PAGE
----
The septum piercing passes through the nasal septum (the middle of the nose) and is often referred to as a "bull-ring piercing." The nasal septum is the cartilaginous tissue dividing wall between the nostrils. Generally, the cartilage itself is not pierced, but rather the small gap between the cartilage (also known as the "sweet spot") and the bottom of the nose, typically at a gauge no smaller than 14ga (1.6mm).
It should be noted that extreme stretching of the septum will definitely deform the nose, pushing it down and out. This deformity is often referred to as "septum droop." The degree of deformity will differ from person to person depending on their nasal anatomy.
- 1 Placement
- 2 Procedure
- 3 Healing and aftercare
- 4 Jewelry
- 5 History and culture
- 6 See Also
- 7 Related Risks
The septum piercing passes through the nasal septum (the middle of the nose).
Septum piercings are normally performed like a standard needle piercing (sometimes using a septum clamp to help), although dermal punches may be used to create larger gauge piercings. Some advanced artists may also use a scalpel to create or enlarge the piercing to accept much larger jewelry.
Healing and aftercare
The healing time on average is usually 1–3 months. Aftercare is usually salt soaks, 2 times a day.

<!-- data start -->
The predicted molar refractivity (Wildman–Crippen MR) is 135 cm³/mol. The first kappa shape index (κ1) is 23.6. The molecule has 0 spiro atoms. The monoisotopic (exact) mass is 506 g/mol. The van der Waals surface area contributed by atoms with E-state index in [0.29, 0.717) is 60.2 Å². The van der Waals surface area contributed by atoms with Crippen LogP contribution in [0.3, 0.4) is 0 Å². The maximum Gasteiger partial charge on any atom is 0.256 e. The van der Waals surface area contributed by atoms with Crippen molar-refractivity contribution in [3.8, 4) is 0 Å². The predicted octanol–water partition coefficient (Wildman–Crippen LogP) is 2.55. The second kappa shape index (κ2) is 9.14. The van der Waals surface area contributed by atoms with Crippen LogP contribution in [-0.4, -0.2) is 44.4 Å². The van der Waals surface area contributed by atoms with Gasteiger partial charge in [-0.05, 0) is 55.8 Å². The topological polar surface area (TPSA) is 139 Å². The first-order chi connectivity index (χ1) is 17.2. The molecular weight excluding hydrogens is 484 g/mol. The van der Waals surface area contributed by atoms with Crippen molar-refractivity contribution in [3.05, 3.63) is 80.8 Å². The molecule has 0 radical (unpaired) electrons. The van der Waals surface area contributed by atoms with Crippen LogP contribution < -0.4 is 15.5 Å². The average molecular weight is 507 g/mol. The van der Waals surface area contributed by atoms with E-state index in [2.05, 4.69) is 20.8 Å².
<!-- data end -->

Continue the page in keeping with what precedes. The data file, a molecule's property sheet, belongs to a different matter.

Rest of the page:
While captive bead rings and circular barbells are common jewelry, a piece of jewelry called a septum retainer (which is staple shaped) can be worn flipped up inside the nostrils to completely hide the piercing. Septum piercings can come in all sizes ranging from 14g to 1", though 14ga is considered the minimum size. In larger sizes a "septum keeper" or "bullet plug" are both used for comfort.
History and culture
Septum piercings were popular among certain Native American peoples in history; the Shawnee leaders Tecumseh and Tenskwatawa, for example, had such piercings. Septum piercings are also sometimes performed on bulls as part of the process to break them for the farm. This process uses a hinged brass ring with sharpened ends to facilitate insertion. Afterwards, the open ends are held together by means of a screw. Paul King adds,
- New Guinea is perhaps most famous for septum piercings. The Kangi of New Guinea pierce the septum using a bat bone and sweet potato. During the initiation, the face is blackened with charcoal. The hair on the head is plucked out, all but a tuft. This makes him safe from the magic of women and impervious to death and pain.
- Much tradition and myth is steeped into the Kiman-Papuans of South Irian Jaya. Progressive feasts are offered especially for the male children at stages in the process of loosening connections with their mother. At hair cutting and earlobe, nostril and nasal septum fests, holes are made to wear the ornaments that signify the growing boy's status as a man in the community—for example, the pig's bone through the septum shows that he is a headhunter, and the blood that flows from the piercing is supposed to be womb blood that must be removed symbolically.